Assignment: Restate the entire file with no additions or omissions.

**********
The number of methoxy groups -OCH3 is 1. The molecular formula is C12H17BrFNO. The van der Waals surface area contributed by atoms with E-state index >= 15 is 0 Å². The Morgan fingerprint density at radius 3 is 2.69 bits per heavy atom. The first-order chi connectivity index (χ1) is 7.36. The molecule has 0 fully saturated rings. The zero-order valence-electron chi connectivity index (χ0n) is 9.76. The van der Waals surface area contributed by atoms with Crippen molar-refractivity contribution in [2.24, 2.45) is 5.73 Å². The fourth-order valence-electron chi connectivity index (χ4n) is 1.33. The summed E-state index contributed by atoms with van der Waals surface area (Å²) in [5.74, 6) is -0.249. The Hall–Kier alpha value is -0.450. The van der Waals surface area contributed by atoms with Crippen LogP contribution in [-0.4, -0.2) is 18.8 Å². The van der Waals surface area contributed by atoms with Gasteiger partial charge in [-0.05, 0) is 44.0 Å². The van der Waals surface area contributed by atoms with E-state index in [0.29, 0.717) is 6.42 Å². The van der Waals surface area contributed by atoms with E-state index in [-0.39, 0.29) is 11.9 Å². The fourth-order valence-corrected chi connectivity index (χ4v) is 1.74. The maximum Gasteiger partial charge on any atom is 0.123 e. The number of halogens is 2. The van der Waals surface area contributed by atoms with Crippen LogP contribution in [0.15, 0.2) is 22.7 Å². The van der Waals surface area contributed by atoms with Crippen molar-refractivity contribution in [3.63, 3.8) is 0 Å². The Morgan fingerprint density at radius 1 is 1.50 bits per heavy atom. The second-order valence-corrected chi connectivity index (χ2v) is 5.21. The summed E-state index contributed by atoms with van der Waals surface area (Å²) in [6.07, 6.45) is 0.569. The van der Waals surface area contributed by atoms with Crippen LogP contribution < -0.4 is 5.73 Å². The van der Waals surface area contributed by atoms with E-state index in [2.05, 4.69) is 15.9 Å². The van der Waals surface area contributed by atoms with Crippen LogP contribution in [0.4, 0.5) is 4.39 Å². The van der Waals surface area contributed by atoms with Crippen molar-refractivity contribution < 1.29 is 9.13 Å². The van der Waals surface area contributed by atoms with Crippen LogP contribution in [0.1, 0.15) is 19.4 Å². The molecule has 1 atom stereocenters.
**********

The number of methoxy groups -OCH3 is 1. The molecular formula is C12H17BrFNO. The van der Waals surface area contributed by atoms with E-state index >= 15 is 0 Å². The Morgan fingerprint density at radius 3 is 2.69 bits per heavy atom. The first-order chi connectivity index (χ1) is 7.36. The molecule has 0 fully saturated rings. The zero-order valence-electron chi connectivity index (χ0n) is 9.76. The van der Waals surface area contributed by atoms with Crippen molar-refractivity contribution in [2.24, 2.45) is 5.73 Å². The fourth-order valence-electron chi connectivity index (χ4n) is 1.33. The summed E-state index contributed by atoms with van der Waals surface area (Å²) in [5.74, 6) is -0.249. The Hall–Kier alpha value is -0.450. The van der Waals surface area contributed by atoms with Crippen LogP contribution in [-0.4, -0.2) is 18.8 Å². The van der Waals surface area contributed by atoms with Gasteiger partial charge in [-0.05, 0) is 44.0 Å². The van der Waals surface area contributed by atoms with E-state index in [0.29, 0.717) is 6.42 Å². The van der Waals surface area contributed by atoms with E-state index in [-0.39, 0.29) is 11.9 Å². The fourth-order valence-corrected chi connectivity index (χ4v) is 1.74. The maximum Gasteiger partial charge on any atom is 0.123 e. The number of halogens is 2. The van der Waals surface area contributed by atoms with Crippen LogP contribution in [0.15, 0.2) is 22.7 Å². The van der Waals surface area contributed by atoms with Crippen molar-refractivity contribution in [3.63, 3.8) is 0 Å². The Morgan fingerprint density at radius 1 is 1.50 bits per heavy atom. The second-order valence-corrected chi connectivity index (χ2v) is 5.21. The summed E-state index contributed by atoms with van der Waals surface area (Å²) in [6.07, 6.45) is 0.569. The van der Waals surface area contributed by atoms with Crippen LogP contribution < -0.4 is 5.73 Å². The van der Waals surface area contributed by atoms with E-state index in [2.05, 4.69) is 15.9 Å². The van der Waals surface area contributed by atoms with Crippen LogP contribution in [0.4, 0.5) is 4.39 Å². The van der Waals surface area contributed by atoms with Crippen molar-refractivity contribution < 1.29 is 9.13 Å². The van der Waals surface area contributed by atoms with Crippen LogP contribution in [0.1, 0.15) is 19.4 Å². The molecule has 1 atom stereocenters.